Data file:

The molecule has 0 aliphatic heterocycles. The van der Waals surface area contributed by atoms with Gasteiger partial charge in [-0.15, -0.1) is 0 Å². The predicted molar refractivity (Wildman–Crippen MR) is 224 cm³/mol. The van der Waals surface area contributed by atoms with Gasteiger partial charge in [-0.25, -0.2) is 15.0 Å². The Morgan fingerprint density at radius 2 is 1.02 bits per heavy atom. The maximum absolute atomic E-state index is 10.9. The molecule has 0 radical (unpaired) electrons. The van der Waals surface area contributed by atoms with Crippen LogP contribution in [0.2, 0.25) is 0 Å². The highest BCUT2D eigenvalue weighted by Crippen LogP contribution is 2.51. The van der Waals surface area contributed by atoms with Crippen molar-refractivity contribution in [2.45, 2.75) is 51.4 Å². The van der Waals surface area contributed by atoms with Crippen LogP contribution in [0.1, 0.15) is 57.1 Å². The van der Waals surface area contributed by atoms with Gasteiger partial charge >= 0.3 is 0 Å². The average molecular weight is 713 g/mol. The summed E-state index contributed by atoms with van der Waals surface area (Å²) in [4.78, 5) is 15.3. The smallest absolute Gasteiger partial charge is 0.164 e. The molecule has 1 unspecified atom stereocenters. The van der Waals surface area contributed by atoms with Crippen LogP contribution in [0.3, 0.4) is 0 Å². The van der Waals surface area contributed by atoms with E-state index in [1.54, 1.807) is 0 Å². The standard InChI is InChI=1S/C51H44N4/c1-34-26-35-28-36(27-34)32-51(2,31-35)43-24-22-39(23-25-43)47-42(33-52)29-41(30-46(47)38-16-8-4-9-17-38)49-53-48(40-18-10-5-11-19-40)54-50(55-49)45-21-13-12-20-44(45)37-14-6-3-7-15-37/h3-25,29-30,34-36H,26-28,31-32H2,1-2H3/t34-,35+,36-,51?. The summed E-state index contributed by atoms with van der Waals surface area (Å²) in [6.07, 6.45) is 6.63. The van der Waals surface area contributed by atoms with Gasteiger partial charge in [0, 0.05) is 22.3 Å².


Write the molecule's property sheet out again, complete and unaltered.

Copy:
The molecule has 0 aliphatic heterocycles. The van der Waals surface area contributed by atoms with Gasteiger partial charge in [-0.15, -0.1) is 0 Å². The predicted molar refractivity (Wildman–Crippen MR) is 224 cm³/mol. The van der Waals surface area contributed by atoms with Gasteiger partial charge in [-0.25, -0.2) is 15.0 Å². The Morgan fingerprint density at radius 2 is 1.02 bits per heavy atom. The maximum absolute atomic E-state index is 10.9. The molecule has 0 radical (unpaired) electrons. The van der Waals surface area contributed by atoms with Crippen LogP contribution in [0.2, 0.25) is 0 Å². The highest BCUT2D eigenvalue weighted by Crippen LogP contribution is 2.51. The van der Waals surface area contributed by atoms with Crippen molar-refractivity contribution in [2.45, 2.75) is 51.4 Å². The van der Waals surface area contributed by atoms with Crippen LogP contribution in [0.1, 0.15) is 57.1 Å². The van der Waals surface area contributed by atoms with Gasteiger partial charge >= 0.3 is 0 Å². The average molecular weight is 713 g/mol. The summed E-state index contributed by atoms with van der Waals surface area (Å²) in [4.78, 5) is 15.3. The smallest absolute Gasteiger partial charge is 0.164 e. The molecule has 1 unspecified atom stereocenters. The van der Waals surface area contributed by atoms with Crippen LogP contribution in [0.3, 0.4) is 0 Å². The van der Waals surface area contributed by atoms with E-state index in [1.54, 1.807) is 0 Å². The standard InChI is InChI=1S/C51H44N4/c1-34-26-35-28-36(27-34)32-51(2,31-35)43-24-22-39(23-25-43)47-42(33-52)29-41(30-46(47)38-16-8-4-9-17-38)49-53-48(40-18-10-5-11-19-40)54-50(55-49)45-21-13-12-20-44(45)37-14-6-3-7-15-37/h3-25,29-30,34-36H,26-28,31-32H2,1-2H3/t34-,35+,36-,51?. The summed E-state index contributed by atoms with van der Waals surface area (Å²) in [6.07, 6.45) is 6.63. The van der Waals surface area contributed by atoms with Gasteiger partial charge in [0, 0.05) is 22.3 Å².